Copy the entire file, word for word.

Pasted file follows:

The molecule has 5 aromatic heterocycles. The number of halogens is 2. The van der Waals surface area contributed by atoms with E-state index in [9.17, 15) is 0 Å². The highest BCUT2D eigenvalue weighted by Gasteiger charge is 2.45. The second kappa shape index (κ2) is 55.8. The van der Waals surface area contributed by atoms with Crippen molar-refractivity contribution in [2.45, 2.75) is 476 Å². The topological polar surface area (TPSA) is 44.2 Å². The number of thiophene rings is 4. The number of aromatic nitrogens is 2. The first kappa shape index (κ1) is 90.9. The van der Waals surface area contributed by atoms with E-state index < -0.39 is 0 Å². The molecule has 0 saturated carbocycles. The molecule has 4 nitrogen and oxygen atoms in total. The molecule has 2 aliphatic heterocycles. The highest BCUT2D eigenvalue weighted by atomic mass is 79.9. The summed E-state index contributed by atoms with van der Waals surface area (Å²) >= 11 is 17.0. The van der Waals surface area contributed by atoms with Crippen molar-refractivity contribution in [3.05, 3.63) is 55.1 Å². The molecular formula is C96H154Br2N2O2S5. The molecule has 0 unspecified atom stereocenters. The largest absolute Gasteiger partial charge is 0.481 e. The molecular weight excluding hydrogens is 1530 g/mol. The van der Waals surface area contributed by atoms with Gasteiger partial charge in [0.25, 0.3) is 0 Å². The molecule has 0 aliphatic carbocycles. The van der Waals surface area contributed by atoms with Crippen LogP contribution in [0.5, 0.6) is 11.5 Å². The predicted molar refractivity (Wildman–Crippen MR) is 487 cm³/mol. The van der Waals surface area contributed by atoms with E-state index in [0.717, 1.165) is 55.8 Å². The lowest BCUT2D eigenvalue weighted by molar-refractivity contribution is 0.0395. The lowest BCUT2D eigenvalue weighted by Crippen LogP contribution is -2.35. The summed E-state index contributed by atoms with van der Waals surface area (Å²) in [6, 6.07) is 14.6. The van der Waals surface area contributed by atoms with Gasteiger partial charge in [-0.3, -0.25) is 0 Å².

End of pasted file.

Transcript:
The molecule has 5 aromatic heterocycles. The number of halogens is 2. The van der Waals surface area contributed by atoms with E-state index in [9.17, 15) is 0 Å². The highest BCUT2D eigenvalue weighted by Gasteiger charge is 2.45. The second kappa shape index (κ2) is 55.8. The van der Waals surface area contributed by atoms with Crippen molar-refractivity contribution in [2.45, 2.75) is 476 Å². The topological polar surface area (TPSA) is 44.2 Å². The number of thiophene rings is 4. The number of aromatic nitrogens is 2. The first kappa shape index (κ1) is 90.9. The van der Waals surface area contributed by atoms with E-state index < -0.39 is 0 Å². The molecule has 0 saturated carbocycles. The molecule has 4 nitrogen and oxygen atoms in total. The molecule has 2 aliphatic heterocycles. The highest BCUT2D eigenvalue weighted by atomic mass is 79.9. The summed E-state index contributed by atoms with van der Waals surface area (Å²) >= 11 is 17.0. The van der Waals surface area contributed by atoms with Crippen molar-refractivity contribution in [3.05, 3.63) is 55.1 Å². The molecular formula is C96H154Br2N2O2S5. The molecule has 0 unspecified atom stereocenters. The largest absolute Gasteiger partial charge is 0.481 e. The molecular weight excluding hydrogens is 1530 g/mol. The van der Waals surface area contributed by atoms with Gasteiger partial charge in [0.25, 0.3) is 0 Å². The molecule has 0 aliphatic carbocycles. The van der Waals surface area contributed by atoms with Crippen LogP contribution in [0.5, 0.6) is 11.5 Å². The predicted molar refractivity (Wildman–Crippen MR) is 487 cm³/mol. The van der Waals surface area contributed by atoms with E-state index in [0.717, 1.165) is 55.8 Å². The lowest BCUT2D eigenvalue weighted by molar-refractivity contribution is 0.0395. The lowest BCUT2D eigenvalue weighted by Crippen LogP contribution is -2.35. The summed E-state index contributed by atoms with van der Waals surface area (Å²) in [6, 6.07) is 14.6. The van der Waals surface area contributed by atoms with Gasteiger partial charge in [-0.3, -0.25) is 0 Å².